‘Blonde’ is equally disturbing as it is fictional



By Nina Figurelli, A&E Editor

Disclaimer: In the following article, there will be discussions on sensitive and potentially triggering topics such as sexual assault, domestic violence, drug abuse and suicide.


The troubled Hollywood icon Marilyn Monroe had a tumultuous life from spending most of her childhood in foster care to the sexualization of her persona throughout her entire career. The new Netflix movie “Blonde” is a movie adaptation of a fictional book about the personal life of Marilyn Monroe (Ana de Armas). But this controversial, self-proclaimed “biopic” has left the audience wondering if this fabricated version of history is disrespectful to the star herself.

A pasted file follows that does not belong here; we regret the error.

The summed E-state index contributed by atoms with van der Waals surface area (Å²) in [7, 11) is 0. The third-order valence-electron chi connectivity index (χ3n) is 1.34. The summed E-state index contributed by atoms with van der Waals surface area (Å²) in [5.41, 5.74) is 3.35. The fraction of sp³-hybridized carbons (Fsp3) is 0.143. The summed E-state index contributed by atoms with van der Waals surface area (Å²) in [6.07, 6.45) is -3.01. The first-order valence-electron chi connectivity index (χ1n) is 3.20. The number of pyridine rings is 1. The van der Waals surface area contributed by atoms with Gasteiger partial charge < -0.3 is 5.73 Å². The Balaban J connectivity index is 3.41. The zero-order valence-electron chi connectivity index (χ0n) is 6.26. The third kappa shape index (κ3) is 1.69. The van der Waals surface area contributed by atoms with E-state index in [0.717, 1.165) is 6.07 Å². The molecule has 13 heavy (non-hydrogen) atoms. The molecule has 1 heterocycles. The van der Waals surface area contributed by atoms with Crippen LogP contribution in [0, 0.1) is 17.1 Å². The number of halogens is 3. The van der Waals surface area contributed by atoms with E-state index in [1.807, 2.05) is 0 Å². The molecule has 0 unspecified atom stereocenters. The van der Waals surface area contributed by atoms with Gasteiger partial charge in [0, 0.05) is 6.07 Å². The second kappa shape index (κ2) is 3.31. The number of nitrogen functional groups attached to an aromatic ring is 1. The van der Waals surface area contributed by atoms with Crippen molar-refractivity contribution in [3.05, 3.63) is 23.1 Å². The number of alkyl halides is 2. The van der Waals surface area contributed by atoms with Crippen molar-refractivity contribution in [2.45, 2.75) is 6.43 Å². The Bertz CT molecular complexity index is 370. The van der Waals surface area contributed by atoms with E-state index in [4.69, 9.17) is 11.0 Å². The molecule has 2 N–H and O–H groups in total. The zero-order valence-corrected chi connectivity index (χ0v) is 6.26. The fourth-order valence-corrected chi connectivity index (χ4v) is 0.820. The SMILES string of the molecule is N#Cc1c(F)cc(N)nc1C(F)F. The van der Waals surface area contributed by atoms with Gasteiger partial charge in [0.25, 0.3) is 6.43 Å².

The film begins with a young Marilyn Monroe, also known as Norma Jean Mortenson (Lily Fisher), who, at the time, was living with her mother, who had schizophrenia. We witness her mother, Gladys Pearl Baker’s (Julianne Nicholson), manic episodes including when she tries to drown her own daughter in the bathtub. After her mother is confined in an asylum, Norma Jean would go on to live in foster homes and orphanages until she gets her big break as a model and actress.

While Gladys was a single mother who was diagnosed with paranoid schizophrenia, “Blonde” merely scratches the surface of the trauma Norma Jean faced as a child. What the movie doesn’t show us is the fact that Norma Jean was sexually abused during her time in foster care, and eventually married a 21-year-old factory worker at the tender age of 16 to escape the horrors of her childhood.